the midst of this extravagance,
which also underlined the need
for reappraisal of the economic
system.
Due to a two year crop failure,
most of the 1.5 million inhabi-
tants of Lombok Island, a short
distance from Jakarta, have been
reported to be down to their last

stocks of rice or without any food
at all.
,Already an estimated 29,000 have
died of starvation this year and
that figure is expected to reach
80 000 by January. Without im-
mediate aid the toll could reach
many times that figure.
The Indonesian government was
accused last week of keeping in-
formation from the press to con-
ceal the country's desperate 'situ-
ation. The local government offi-
cials have not been given power
to begin emergency action, and no
outside help has as yet been
pledged..
INDONESIA's grave economic
problems no doubt were a fac-
tor in the decision to reconsider
the cancellation of United States
aid, and will affect how much re-
newed aid will be given. More im-
portant, however, was the shift of
Indonesia's political position clos-
er to the United States.
A year ago, officials were grave-
ly concerned that Indonesia had
been lost to the Communists.
Demonstrations and speeches de-
nounced the United States for its

support of Malaysia and its in-
volvement in Viet Nam. The at-
tempted coup of last fall took its
own toll of political leaders and
relegated Sukarno to an advisory
role.
A purge, led by militant Mos-
lems, which followed the coup
virtually rid the nation of much
Communist influence. While most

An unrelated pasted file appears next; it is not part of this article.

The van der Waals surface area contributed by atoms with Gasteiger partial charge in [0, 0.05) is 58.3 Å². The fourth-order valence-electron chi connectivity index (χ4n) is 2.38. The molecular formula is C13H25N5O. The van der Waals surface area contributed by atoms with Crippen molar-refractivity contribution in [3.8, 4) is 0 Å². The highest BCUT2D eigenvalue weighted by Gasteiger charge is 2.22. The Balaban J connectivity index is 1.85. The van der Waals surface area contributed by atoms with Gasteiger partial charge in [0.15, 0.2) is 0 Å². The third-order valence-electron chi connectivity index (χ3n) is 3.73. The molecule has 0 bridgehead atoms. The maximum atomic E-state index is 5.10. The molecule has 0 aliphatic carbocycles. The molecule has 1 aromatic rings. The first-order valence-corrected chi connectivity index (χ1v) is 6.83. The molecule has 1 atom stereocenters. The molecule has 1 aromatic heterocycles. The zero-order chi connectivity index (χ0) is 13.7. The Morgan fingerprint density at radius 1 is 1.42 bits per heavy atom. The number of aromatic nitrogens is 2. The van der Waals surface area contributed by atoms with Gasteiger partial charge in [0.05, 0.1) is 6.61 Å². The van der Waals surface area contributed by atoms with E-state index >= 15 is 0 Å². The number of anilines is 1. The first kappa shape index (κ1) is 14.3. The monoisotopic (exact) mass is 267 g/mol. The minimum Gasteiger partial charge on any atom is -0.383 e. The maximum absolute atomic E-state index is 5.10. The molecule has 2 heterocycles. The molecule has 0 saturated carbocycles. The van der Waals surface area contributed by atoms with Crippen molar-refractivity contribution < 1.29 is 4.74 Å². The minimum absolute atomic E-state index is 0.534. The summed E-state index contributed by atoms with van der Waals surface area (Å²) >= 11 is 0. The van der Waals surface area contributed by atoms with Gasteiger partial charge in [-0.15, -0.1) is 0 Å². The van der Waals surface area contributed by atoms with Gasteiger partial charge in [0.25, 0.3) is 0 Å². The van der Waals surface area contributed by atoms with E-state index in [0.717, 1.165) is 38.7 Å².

of the purge activity was done
secretly with mass exterminations
in isolated areas of the Jungles.
estimates of the slaughter have
been set as high as 300,000 to
500.000.
These changes have brought In-
donesia very close to American
policy and have alienated Com-
munist sources of aid.
OBSERVERS say the decisions
concerning America's future poli-
cies on Indonesia have already
been determined by the adminis-
tration. The manpower, resources
and potential inherent in the
country, that made it a prime
target for assistance by three ad-
ministrations, still exist.
Therefore, most experts see a
renewal of aid relations, if re-

newal can be done without a loss
of continuity in our foreign poli-
cy. Decisions must now be made
as to the magnitude and the con-
ditions under which this assist-
ance will be given.
AMERICAN officials who are
attending the meeting say they
plan to be firm in considering a
revival of the large aid programs
conducted In the 1950's and will
insist that, as a minimum step,
Indonesia institute "austerity
measures" and formulate a work-
able program to combat the spir-
aling inflation threatening its
economy.
AMERICA SEES Indonesia as a
strong ally and a source of great
potential in the future. The eco-
nomic difficulties of the' present
will remain a long-term headache;
to expect immediate results would
be foolish indeed.
America does, however, have an
excellent opportunity to establish
what it has been seeking for years
-a close diplomatic relationship
with Indonesia. A cautious and
logical approach to the confer-
ence next week could pay big
dividends.

I

LETTERS TO THE EDITOR:

'a

The Fraternities Attempt a 'Tax Dodge'

Modern War:
The Territorial Imperative

To the Editor:
WE'RE BEING TAKEN again!
John Feldkamp's s c h e m e
(Michigan Daily, September 15)
to siphon off tax deductible do-
nations to the University into the
fraternities' coffers is the latest
raid by special interest groups on
the little man's pocketbook. Texas
has its oil depletion allowances
and now Michigan will have its
tax supported private clubs.
Even if the houses are formal-
ly deeded to the University, there
will be no reform of their un-
democratic methods of selection

which exclude students from mi-
nority groups and from low in-
come families. With one hand the
University is recruiting Negro stu-
dents and faculty, and with the
other it facilitates illegal tax sup-
port for an undemocratic ana-
chronism which rigidly excludes
them. It appears that the scheme
is, in fact, "merely a tax dodge"